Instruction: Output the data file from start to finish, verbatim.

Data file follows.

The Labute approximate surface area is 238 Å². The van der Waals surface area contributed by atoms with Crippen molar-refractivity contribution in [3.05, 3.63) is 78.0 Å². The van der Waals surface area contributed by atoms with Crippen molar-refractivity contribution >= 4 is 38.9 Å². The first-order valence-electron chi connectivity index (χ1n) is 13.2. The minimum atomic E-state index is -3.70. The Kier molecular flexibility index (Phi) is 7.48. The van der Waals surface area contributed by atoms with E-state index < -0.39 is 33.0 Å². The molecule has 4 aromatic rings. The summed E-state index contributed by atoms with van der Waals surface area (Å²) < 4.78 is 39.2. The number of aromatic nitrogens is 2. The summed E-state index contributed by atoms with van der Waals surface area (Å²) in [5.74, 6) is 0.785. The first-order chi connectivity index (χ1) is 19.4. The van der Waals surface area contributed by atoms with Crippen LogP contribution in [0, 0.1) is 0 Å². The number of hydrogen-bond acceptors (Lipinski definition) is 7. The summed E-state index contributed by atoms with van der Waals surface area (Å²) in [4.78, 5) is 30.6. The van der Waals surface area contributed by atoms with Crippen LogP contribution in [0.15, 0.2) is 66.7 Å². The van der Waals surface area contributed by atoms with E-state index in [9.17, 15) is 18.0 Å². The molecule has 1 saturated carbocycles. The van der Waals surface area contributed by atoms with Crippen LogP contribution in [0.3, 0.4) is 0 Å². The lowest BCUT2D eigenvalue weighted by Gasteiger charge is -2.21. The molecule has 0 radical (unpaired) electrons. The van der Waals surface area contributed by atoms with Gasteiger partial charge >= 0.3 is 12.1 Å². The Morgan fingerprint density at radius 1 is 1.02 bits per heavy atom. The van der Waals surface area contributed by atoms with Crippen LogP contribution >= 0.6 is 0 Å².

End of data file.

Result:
The Labute approximate surface area is 238 Å². The van der Waals surface area contributed by atoms with Crippen molar-refractivity contribution in [3.05, 3.63) is 78.0 Å². The van der Waals surface area contributed by atoms with Crippen molar-refractivity contribution >= 4 is 38.9 Å². The first-order valence-electron chi connectivity index (χ1n) is 13.2. The minimum atomic E-state index is -3.70. The Kier molecular flexibility index (Phi) is 7.48. The van der Waals surface area contributed by atoms with E-state index < -0.39 is 33.0 Å². The molecule has 4 aromatic rings. The summed E-state index contributed by atoms with van der Waals surface area (Å²) < 4.78 is 39.2. The number of aromatic nitrogens is 2. The summed E-state index contributed by atoms with van der Waals surface area (Å²) in [5.74, 6) is 0.785. The first-order chi connectivity index (χ1) is 19.4. The van der Waals surface area contributed by atoms with Crippen LogP contribution in [0, 0.1) is 0 Å². The number of hydrogen-bond acceptors (Lipinski definition) is 7. The summed E-state index contributed by atoms with van der Waals surface area (Å²) in [4.78, 5) is 30.6. The van der Waals surface area contributed by atoms with Crippen LogP contribution in [0.15, 0.2) is 66.7 Å². The van der Waals surface area contributed by atoms with E-state index in [9.17, 15) is 18.0 Å². The molecule has 1 saturated carbocycles. The van der Waals surface area contributed by atoms with Crippen LogP contribution in [0.3, 0.4) is 0 Å². The lowest BCUT2D eigenvalue weighted by Gasteiger charge is -2.21. The molecule has 0 radical (unpaired) electrons. The van der Waals surface area contributed by atoms with Gasteiger partial charge >= 0.3 is 12.1 Å². The Morgan fingerprint density at radius 1 is 1.02 bits per heavy atom. The van der Waals surface area contributed by atoms with Crippen LogP contribution >= 0.6 is 0 Å².